Jim Hosking’s first feature film, The Greasy Strangler, is still making an impact here at Sundance, where it premiered two years ago. Festival-goers and volunteers don bright pink ski caps with the word GREASY stitched on them. They’re appropriate attire for the women’s marches that have played a major role in this year’s and last year’s festivals. His latest entry into the festival, An Evening With Beverly Luff Linn, isn’t likely to leave such a lasting impression.
An Evening With Beverley Luff Linn starts off as absurdist comedy and gradually veers into romantic melodrama somewhere in the third act. Unfortunately, its comedy is annoying and its attempts at something more heartfelt don’t elevate the film. It does boast a wealth of comedic talent including Aubrey Plaza, Jemaine Clement, and Craig Robinson, who only speaks in ridiculous grunts and groans for most of the film. Plaza and Clement make for an effective duo with their strong sense of timing, but it’s unfortunate that they didn’t have a better narrative to play with. Credit is due to both the production and costume designers for making the most of a likely minuscule budget.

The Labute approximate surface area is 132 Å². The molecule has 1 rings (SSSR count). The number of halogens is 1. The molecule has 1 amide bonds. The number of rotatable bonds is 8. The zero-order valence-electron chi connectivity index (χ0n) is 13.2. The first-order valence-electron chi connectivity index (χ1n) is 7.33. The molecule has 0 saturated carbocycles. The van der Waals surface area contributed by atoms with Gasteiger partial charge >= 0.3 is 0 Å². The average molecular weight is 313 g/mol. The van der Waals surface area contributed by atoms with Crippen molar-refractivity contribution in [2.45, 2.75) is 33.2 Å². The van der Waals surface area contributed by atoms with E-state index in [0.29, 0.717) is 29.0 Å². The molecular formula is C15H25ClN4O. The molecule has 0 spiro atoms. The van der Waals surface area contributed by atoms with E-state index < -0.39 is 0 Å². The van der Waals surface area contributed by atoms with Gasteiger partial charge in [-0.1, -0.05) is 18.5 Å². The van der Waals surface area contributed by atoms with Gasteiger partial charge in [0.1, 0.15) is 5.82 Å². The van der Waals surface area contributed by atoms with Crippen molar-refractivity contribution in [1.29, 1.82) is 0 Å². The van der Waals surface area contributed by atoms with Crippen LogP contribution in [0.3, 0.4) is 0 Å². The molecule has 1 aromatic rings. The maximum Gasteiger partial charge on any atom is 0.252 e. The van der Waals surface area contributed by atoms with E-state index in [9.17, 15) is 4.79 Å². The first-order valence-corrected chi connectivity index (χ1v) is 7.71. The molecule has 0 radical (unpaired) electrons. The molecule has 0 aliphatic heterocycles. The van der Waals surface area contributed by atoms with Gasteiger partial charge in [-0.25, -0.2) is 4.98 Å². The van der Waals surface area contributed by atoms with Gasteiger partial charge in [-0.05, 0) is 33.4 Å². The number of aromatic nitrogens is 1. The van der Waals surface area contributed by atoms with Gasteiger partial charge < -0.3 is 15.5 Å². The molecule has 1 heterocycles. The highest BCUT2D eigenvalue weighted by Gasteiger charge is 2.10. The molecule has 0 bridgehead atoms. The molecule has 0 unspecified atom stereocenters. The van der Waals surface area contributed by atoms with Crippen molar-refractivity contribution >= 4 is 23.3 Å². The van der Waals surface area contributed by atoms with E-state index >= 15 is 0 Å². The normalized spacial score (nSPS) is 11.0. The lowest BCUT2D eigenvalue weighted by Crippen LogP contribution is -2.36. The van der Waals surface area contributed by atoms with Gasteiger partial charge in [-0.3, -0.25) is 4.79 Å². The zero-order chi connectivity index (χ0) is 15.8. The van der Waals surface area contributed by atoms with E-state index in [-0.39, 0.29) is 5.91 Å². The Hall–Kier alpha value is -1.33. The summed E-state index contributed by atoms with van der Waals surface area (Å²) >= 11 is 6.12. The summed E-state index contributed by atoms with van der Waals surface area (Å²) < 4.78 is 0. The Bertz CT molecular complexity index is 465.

The film follows Lulu (Plaza), who is fired from her job at a local coffee shop by boss/husband Shane Danger (Emile Hirsch). Shane then steals money from Lulu’s adopted brother Adjay (Sam Dissanayake), who hires Colin (Clement) to retrieve it. Two problems quickly develop: Colin falls in love with Lulu, and Lulu learns that her ex, Beverly Luff Linn, who she previously thought was dead, is alive.
Part of the appeal of Sundance is the breadth of filmmakers and types of films it showcases. However, in a time and climate where the festival publicly and proudly claims to support diverse filmmakers and fresh talent, one wonders how such uninspiring content made it in (aside from an unfortunate legacy play). While An Evening With Beverly Luff Linn will certainly find its niche audience, I was left wondering what other (and likely better films) were left out in the cold.